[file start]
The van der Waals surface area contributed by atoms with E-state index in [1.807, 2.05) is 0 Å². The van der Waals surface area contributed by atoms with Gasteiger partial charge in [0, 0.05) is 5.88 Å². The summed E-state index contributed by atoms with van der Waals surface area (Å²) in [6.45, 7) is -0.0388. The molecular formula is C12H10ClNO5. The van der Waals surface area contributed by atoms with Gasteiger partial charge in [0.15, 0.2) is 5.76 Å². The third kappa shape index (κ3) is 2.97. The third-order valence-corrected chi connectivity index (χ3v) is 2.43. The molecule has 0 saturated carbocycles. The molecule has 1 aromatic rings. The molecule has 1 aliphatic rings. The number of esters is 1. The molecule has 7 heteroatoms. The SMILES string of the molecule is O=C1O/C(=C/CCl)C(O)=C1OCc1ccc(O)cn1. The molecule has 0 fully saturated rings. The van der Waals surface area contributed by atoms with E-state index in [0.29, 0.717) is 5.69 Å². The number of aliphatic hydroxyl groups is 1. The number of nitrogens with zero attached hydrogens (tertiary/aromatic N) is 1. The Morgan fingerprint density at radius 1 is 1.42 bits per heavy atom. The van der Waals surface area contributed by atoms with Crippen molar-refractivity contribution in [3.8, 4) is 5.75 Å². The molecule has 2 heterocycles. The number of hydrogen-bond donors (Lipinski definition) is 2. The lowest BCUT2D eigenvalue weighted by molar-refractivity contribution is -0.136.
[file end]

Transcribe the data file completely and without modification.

The van der Waals surface area contributed by atoms with E-state index in [1.807, 2.05) is 0 Å². The van der Waals surface area contributed by atoms with Gasteiger partial charge in [0, 0.05) is 5.88 Å². The summed E-state index contributed by atoms with van der Waals surface area (Å²) in [6.45, 7) is -0.0388. The molecular formula is C12H10ClNO5. The van der Waals surface area contributed by atoms with Gasteiger partial charge in [0.15, 0.2) is 5.76 Å². The third kappa shape index (κ3) is 2.97. The third-order valence-corrected chi connectivity index (χ3v) is 2.43. The molecule has 0 saturated carbocycles. The molecule has 1 aromatic rings. The molecule has 1 aliphatic rings. The number of esters is 1. The molecule has 7 heteroatoms. The SMILES string of the molecule is O=C1O/C(=C/CCl)C(O)=C1OCc1ccc(O)cn1. The molecule has 0 fully saturated rings. The van der Waals surface area contributed by atoms with E-state index in [0.29, 0.717) is 5.69 Å². The number of aliphatic hydroxyl groups is 1. The number of nitrogens with zero attached hydrogens (tertiary/aromatic N) is 1. The Morgan fingerprint density at radius 1 is 1.42 bits per heavy atom. The van der Waals surface area contributed by atoms with Crippen molar-refractivity contribution in [3.8, 4) is 5.75 Å². The molecule has 2 heterocycles. The number of hydrogen-bond donors (Lipinski definition) is 2. The lowest BCUT2D eigenvalue weighted by molar-refractivity contribution is -0.136.